This bone crusher still packs so much power and punch it’s hard to believe that it’s almost 30 years old. A standout track from the landmark AC/DC album Back in Black, You Shook Me All Night Long embodies everything that was good about late 70s hard rock and metal, and points unerringly to the future of the genre. Heavy metal entered a golden age in the 80s, and this is one of the tracks that took it there. It abounds with tough, crashing guitar mayhem, taut, metallic song hooks and one of the most driving grooves in the form. At the center of the carnage is the dual-guitar rhythm machine that is the brothers Young. The two-prong attack of Angus and Malcolm is hard to resist under most circumstances, in You Shook Me All Night Long it’s darn near impossible.
You Shook Me All Night Long opens with a subtle, almost laid-back, guitar intro in two phrases. Each phrase is built from two ringing open chord forms: G5 and D on the top four strings. The two basic shapes are decorated with added notes; A (the 9th) on the G5, and G (the suspended 4th) on the D chord [Fig. 1]. To facilitate smooth switching between the chords, and to keep the melody fluid through the changes, think and finger the second half of measure 2 as a D shape. This means you should anticipate that change within the phrase before it actually lands on the full D chord in bar 3 [Fig.2]. Between phrases, Angus adds an earthy blues-inflected chord fill based on the open D5 and the first inversion triad, D/F#, at the second position [Fig. 3].
The verse makes use of Rhy. Fig. 1, a tight, rocking Stones-flavored rhythm riff based on three simple, open chord shapes: G, C and D5 (the I, IV and V chords in G). These chords receive a dynamic-conscious rhythm treatment emphasizing space and strong accents. Note the holes in bars 1 and 3, and the staccato attack on the G and C chords in bars 2 and 3. Its driving rhythm feel allows for a tight lock-up between guitars and drums in the verses. The chorus figure, another open chord rhythm riff, Rhy. Fig. 2, presents an interesting and colorful way to spice up a basic I-IV-I-V progression with common tones, arpeggiation and passing tones. Let’s look at each component of this deceptively simple rhythm part. The common tone, maintained through the G5, Cadd9, G/B and D5 changes, is the top note, D, on the 2nd string. Notice how the common tone links all the chords together, both sonically and physically, and is directly responsible for producing the Cadd9 voicing in the sequence [Fig. 4], Arpeggiation is found on the Cadd9 and G/B chords of the progression. This creates a nice textural contrast to the heavily strummed articulation of most of the song’s chords. Between the G5 and Cadd9 chords, in the 1st and 3rd bars, a walking bass line, A-B-C, connects the forms and acts as a passing tone melody in the progression.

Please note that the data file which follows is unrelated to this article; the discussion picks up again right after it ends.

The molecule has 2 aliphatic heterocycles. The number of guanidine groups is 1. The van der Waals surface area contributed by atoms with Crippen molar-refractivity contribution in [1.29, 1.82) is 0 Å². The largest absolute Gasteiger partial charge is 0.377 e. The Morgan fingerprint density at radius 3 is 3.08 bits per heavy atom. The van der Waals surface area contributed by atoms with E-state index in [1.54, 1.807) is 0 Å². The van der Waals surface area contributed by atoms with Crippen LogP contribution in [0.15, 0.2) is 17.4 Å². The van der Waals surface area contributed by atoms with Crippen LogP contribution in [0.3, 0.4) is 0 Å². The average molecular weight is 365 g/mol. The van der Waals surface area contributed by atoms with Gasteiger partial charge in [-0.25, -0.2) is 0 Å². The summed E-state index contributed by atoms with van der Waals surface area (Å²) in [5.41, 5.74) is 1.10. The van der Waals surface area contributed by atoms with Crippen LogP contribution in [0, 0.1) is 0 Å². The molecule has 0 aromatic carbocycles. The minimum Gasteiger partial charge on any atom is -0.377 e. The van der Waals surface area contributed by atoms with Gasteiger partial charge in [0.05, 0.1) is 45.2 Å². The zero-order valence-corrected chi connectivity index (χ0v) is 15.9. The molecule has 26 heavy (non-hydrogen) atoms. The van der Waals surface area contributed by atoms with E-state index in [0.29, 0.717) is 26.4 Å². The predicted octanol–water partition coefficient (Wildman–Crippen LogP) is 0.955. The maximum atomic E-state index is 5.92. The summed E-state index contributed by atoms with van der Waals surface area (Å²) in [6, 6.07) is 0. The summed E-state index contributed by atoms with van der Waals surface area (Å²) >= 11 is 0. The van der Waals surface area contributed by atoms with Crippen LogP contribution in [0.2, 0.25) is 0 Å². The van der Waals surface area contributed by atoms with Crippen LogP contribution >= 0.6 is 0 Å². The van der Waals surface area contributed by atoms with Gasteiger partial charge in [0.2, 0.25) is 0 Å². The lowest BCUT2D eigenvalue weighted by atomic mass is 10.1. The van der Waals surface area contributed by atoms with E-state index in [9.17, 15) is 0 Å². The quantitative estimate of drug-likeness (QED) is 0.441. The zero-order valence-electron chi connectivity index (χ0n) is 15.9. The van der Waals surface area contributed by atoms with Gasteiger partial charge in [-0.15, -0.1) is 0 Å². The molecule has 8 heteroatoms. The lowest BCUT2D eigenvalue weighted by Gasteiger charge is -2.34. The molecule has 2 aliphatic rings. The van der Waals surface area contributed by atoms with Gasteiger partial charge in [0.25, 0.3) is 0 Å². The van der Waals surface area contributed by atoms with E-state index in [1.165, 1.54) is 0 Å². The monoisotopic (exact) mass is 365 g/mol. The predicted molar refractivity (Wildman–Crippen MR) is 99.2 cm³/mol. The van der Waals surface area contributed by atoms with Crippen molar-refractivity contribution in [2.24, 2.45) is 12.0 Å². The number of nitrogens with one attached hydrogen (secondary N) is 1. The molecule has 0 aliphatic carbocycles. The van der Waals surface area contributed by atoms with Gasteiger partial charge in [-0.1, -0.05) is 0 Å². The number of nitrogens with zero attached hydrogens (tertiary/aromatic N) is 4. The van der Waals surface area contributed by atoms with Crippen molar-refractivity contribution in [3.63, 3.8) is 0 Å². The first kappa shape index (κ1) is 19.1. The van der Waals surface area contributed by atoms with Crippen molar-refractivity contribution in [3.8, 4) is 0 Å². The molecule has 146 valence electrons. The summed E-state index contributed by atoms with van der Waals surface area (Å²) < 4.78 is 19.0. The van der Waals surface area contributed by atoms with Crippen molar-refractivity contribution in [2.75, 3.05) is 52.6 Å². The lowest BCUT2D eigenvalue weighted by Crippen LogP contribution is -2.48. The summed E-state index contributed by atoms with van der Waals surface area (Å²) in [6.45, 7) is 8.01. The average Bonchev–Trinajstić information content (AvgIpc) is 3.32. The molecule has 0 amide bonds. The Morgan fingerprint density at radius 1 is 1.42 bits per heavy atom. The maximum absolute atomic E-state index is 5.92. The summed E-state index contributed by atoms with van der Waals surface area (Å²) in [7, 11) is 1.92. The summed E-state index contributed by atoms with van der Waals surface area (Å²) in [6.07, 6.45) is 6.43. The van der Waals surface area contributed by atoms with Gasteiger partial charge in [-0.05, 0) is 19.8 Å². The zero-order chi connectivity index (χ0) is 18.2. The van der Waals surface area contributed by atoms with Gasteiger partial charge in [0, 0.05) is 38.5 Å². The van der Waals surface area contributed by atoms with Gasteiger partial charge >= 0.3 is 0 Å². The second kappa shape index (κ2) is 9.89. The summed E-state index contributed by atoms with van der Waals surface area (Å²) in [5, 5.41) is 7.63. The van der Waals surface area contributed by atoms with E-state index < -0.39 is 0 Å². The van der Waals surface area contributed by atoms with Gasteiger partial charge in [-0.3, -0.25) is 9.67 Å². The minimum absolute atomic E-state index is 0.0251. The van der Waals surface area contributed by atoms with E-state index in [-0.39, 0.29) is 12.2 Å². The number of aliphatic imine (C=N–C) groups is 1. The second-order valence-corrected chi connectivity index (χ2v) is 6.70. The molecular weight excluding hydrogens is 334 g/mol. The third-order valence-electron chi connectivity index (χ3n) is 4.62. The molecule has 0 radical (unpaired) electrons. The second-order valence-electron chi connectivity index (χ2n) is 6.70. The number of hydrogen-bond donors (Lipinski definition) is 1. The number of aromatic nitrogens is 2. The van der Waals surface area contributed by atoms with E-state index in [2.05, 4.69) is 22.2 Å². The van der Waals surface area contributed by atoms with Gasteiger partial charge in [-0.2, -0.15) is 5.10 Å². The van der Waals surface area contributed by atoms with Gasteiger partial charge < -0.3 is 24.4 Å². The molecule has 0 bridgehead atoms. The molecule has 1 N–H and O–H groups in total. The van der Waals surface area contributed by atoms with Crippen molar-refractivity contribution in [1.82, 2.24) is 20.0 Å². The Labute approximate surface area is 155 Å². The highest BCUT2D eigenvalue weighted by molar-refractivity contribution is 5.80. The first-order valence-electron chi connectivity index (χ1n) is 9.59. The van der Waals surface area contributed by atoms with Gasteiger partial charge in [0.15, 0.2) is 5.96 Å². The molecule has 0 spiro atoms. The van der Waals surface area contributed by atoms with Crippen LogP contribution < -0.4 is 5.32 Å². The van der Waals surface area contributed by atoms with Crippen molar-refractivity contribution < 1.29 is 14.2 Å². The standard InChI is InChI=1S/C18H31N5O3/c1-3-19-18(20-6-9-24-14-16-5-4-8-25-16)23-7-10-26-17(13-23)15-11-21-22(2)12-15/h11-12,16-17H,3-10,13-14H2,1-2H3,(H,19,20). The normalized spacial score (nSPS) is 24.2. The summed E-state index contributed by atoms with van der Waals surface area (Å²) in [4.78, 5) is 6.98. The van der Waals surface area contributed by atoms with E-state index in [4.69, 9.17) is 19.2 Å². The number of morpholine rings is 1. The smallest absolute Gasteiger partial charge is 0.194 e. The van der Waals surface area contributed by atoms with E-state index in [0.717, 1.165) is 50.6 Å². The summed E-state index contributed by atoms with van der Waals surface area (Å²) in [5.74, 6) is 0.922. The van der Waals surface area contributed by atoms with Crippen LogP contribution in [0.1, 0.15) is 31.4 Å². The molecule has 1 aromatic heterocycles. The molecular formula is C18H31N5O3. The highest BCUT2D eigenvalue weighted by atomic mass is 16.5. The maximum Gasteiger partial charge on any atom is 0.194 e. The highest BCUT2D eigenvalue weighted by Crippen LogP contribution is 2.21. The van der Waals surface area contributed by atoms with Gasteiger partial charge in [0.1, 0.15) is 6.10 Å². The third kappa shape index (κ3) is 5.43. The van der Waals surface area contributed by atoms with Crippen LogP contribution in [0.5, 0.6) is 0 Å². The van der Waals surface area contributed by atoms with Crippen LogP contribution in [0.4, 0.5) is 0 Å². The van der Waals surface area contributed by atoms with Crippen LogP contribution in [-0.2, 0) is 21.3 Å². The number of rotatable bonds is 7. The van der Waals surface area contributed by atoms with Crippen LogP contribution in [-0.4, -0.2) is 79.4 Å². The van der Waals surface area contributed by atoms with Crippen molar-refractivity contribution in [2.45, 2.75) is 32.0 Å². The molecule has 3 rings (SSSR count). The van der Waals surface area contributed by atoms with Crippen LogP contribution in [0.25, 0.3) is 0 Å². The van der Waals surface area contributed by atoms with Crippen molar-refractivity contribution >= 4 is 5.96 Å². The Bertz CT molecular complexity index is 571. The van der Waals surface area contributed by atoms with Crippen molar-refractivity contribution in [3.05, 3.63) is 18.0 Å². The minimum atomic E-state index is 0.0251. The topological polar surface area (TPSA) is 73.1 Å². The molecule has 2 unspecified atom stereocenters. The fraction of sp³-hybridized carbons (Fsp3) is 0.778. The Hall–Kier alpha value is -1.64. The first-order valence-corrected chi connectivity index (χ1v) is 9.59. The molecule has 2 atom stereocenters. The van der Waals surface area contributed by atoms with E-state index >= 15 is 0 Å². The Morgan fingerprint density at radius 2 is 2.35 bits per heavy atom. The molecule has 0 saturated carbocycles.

Angus Young’s muscular solo splits the difference between Clapton-inspired electric blues and 70s hard rock. You can detect the E.C. influence in the note choices, bends, vibrato and bluesier phrasing, while the pinch harmonics, palm-muting and general intensity reflect a post-Hendrix approach to soloing. In any event, it is one of Angus’ best solos, and that’s saying a lot. It also provides an ideal study in position shifting and scale combining. He’s all over the fret-board in this solo, moving from the lowest positions of various G minor and major pentatonic scales to the highest fingering his SG neck will allow (at the 22nd fret). A particularly noteworthy passage occurs in the 5th and 6th bars [Fig.5]. Here, he slides a parallel-3rds shape up a whole step (two frets) and simultaneously accomplishes two important ends – he seamlessly connects the two positions with a melodic motif and effectively joins minor and major pentatonic scale sounds. This is a common and extremely serviceable device found in the work of countless great rock, blues and country guitar soloists. Check out George Harrison’s solo in “I Feel Fine” and Eric Clapton’s solo in “Badge” for just two other similar and telling examples. In fact, with Malcolm’s hooky rhythm guitar backing pattern (a variant of Rhy. Fig. 2) and the bluesy but melodic lead approach, Young’s solo bears more than a passing resemblance in sound, tone and attitude to Clapton’s powerful statement in “Badge.” Note how his sliding phrases play directly off the backing chord accents. The solo lines are based in both G minor pentatonic (G-Bb-C-D-F) and G major pentatonic (G-A-B-D-E), or more accurately, a slick combination of the two scales. Look at Angus’ extensions beyond the conventional blues box in his solo lines [Fig.6]. The boxed shape at the 3rd position contains the basic scale, the other circled notes are Angus’ extensions above and below the form. A second boxed shape contains a combined G major-G minor pentatonic form used in this solo, frequently found in Angus’ lead style. Scale combining is a true art in rock, blues, country, pop and metal solo styles, and is something every aspiring lead guitarist should investigate and incorporate into his arsenal.
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You Shook Me All Night Long with backing track
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